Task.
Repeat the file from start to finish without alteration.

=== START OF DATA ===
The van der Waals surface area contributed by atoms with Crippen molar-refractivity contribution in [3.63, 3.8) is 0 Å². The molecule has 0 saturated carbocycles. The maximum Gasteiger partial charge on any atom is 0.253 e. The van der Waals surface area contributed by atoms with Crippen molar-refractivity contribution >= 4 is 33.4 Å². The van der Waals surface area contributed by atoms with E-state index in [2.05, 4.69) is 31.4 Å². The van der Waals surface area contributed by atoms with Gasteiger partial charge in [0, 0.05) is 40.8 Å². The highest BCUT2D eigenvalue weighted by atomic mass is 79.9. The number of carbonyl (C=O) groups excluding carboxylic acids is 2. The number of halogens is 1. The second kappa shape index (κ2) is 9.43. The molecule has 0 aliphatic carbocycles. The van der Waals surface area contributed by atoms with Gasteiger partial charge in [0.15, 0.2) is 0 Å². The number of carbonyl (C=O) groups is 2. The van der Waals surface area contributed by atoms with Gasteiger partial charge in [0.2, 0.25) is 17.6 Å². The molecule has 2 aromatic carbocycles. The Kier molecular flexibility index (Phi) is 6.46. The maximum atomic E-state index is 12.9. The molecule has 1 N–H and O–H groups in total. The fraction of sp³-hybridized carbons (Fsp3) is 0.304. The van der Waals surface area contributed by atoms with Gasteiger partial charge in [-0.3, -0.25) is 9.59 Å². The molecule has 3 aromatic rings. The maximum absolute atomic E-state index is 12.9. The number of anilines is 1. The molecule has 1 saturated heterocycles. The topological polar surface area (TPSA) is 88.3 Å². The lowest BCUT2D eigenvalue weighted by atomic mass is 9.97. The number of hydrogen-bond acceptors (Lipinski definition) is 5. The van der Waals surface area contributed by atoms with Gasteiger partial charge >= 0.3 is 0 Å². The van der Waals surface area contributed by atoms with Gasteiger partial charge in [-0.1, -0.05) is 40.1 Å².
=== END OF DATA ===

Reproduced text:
The van der Waals surface area contributed by atoms with Crippen molar-refractivity contribution in [3.63, 3.8) is 0 Å². The molecule has 0 saturated carbocycles. The maximum Gasteiger partial charge on any atom is 0.253 e. The van der Waals surface area contributed by atoms with Crippen molar-refractivity contribution >= 4 is 33.4 Å². The van der Waals surface area contributed by atoms with E-state index in [2.05, 4.69) is 31.4 Å². The van der Waals surface area contributed by atoms with Gasteiger partial charge in [0, 0.05) is 40.8 Å². The highest BCUT2D eigenvalue weighted by atomic mass is 79.9. The number of carbonyl (C=O) groups excluding carboxylic acids is 2. The number of halogens is 1. The second kappa shape index (κ2) is 9.43. The molecule has 0 aliphatic carbocycles. The van der Waals surface area contributed by atoms with Gasteiger partial charge in [0.15, 0.2) is 0 Å². The number of carbonyl (C=O) groups is 2. The van der Waals surface area contributed by atoms with Gasteiger partial charge in [0.2, 0.25) is 17.6 Å². The molecule has 2 aromatic carbocycles. The Kier molecular flexibility index (Phi) is 6.46. The maximum atomic E-state index is 12.9. The molecule has 1 N–H and O–H groups in total. The fraction of sp³-hybridized carbons (Fsp3) is 0.304. The van der Waals surface area contributed by atoms with Gasteiger partial charge in [-0.3, -0.25) is 9.59 Å². The molecule has 3 aromatic rings. The maximum absolute atomic E-state index is 12.9. The number of anilines is 1. The molecule has 1 saturated heterocycles. The topological polar surface area (TPSA) is 88.3 Å². The lowest BCUT2D eigenvalue weighted by atomic mass is 9.97. The number of hydrogen-bond acceptors (Lipinski definition) is 5. The van der Waals surface area contributed by atoms with Gasteiger partial charge >= 0.3 is 0 Å². The van der Waals surface area contributed by atoms with Gasteiger partial charge in [-0.1, -0.05) is 40.1 Å².